New York University curator and historian to speak on Scottsboro case

Dr. Andrew H. Lee of New York University, editor of an important graphic history of the infamous Scottsboro case, when nine African American young men were falsely accused of rape in 1931, will speak at Marshall University Thursday, Feb. 22, as part of the university’s Dr. Carter G. Woodson Lyceum celebration of Black History Month 2018.

He will offer a presentation titled “Strange Fruit: The Scottsboro Case and Its Global Impact” at 6:30 p.m. Feb. 22 in room 402 of the Drinko Library.

Lee is a curator at New York University’s Bobst Library, where he responsible for the American studies, Asian/Pacific/American studies, European studies, history, Iberian studies, and politics collections. He earned a master’s degree in library and information science from the University of Texas at Austin and a Ph.D. in modern European history from New York University, where he is also an affiliated faculty member in the Department of History.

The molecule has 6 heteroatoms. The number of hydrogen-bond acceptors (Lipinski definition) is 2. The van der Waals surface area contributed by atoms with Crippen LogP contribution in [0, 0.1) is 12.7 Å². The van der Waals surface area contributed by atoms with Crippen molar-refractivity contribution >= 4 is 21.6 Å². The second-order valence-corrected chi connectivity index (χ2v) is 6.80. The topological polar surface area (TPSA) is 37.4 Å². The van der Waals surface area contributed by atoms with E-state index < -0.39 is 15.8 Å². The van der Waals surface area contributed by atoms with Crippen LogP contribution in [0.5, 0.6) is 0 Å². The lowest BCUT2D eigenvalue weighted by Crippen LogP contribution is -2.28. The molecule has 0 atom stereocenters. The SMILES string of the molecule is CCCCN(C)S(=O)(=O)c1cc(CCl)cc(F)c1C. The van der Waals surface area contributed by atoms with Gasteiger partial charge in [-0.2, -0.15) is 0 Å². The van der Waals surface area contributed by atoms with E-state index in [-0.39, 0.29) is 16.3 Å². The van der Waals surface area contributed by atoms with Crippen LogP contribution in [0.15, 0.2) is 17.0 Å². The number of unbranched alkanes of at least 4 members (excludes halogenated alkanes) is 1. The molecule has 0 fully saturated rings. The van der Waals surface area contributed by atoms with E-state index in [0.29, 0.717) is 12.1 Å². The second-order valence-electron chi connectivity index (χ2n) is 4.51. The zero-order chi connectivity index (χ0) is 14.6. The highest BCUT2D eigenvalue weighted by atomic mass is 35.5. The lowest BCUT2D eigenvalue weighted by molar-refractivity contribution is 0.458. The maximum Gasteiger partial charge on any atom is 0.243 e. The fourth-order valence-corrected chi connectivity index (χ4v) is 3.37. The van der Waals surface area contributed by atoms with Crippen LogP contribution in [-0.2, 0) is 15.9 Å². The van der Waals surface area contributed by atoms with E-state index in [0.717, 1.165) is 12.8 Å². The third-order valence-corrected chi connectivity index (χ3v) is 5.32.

Lee edited the critically acclaimed book Scottsboro, Alabama: A Story in Linoleum Cuts, which offers a graphic history of the Scottsboro case.

“Reviewers have called the book ‘extraordinary’ and ‘riveting,’” said Dr. Montserrat Miller, executive director of the John Deaver Drinko Academy, which is sponsoring this event.

“The John Deaver Drinko Academy and Marshall University’s Gamma Chi Chapter of Phi Alpha Theta, the national history honorary, are honored to co-sponsor Dr. Lee’s lecture and visit to our campus,” Miller said. “His talk will explain how the Scottsboro case drew international attention to the problem of racial injustice in the United States and will help us to better understand its legacy and contemporary significance.”

For more information, contact Miller by phone at 304-696-2739 or by e-mail at